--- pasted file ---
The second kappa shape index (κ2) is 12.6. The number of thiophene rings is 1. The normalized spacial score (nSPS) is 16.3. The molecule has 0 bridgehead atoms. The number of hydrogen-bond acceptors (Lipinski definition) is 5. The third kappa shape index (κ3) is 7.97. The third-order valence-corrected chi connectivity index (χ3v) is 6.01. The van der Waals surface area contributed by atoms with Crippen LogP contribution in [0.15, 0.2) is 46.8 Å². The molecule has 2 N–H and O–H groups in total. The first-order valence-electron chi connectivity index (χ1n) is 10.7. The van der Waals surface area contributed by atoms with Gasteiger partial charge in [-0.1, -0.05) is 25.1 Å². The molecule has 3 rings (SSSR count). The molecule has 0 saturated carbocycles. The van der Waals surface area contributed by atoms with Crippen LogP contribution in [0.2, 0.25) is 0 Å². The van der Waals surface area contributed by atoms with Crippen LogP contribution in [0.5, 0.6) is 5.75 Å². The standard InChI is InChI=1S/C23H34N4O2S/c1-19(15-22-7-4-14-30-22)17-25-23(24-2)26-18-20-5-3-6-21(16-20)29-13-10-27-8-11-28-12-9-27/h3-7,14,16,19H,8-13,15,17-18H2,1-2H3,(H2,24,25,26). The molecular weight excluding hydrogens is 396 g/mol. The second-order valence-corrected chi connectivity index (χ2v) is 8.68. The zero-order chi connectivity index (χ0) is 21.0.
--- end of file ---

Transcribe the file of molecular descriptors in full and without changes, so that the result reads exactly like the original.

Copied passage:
The second kappa shape index (κ2) is 12.6. The number of thiophene rings is 1. The normalized spacial score (nSPS) is 16.3. The molecule has 0 bridgehead atoms. The number of hydrogen-bond acceptors (Lipinski definition) is 5. The third kappa shape index (κ3) is 7.97. The third-order valence-corrected chi connectivity index (χ3v) is 6.01. The van der Waals surface area contributed by atoms with Crippen LogP contribution in [0.15, 0.2) is 46.8 Å². The molecule has 2 N–H and O–H groups in total. The first-order valence-electron chi connectivity index (χ1n) is 10.7. The van der Waals surface area contributed by atoms with Gasteiger partial charge in [-0.1, -0.05) is 25.1 Å². The molecule has 3 rings (SSSR count). The molecule has 0 saturated carbocycles. The van der Waals surface area contributed by atoms with Crippen LogP contribution in [0.2, 0.25) is 0 Å². The van der Waals surface area contributed by atoms with Crippen LogP contribution in [0.5, 0.6) is 5.75 Å². The standard InChI is InChI=1S/C23H34N4O2S/c1-19(15-22-7-4-14-30-22)17-25-23(24-2)26-18-20-5-3-6-21(16-20)29-13-10-27-8-11-28-12-9-27/h3-7,14,16,19H,8-13,15,17-18H2,1-2H3,(H2,24,25,26). The molecular weight excluding hydrogens is 396 g/mol. The second-order valence-corrected chi connectivity index (χ2v) is 8.68. The zero-order chi connectivity index (χ0) is 21.0.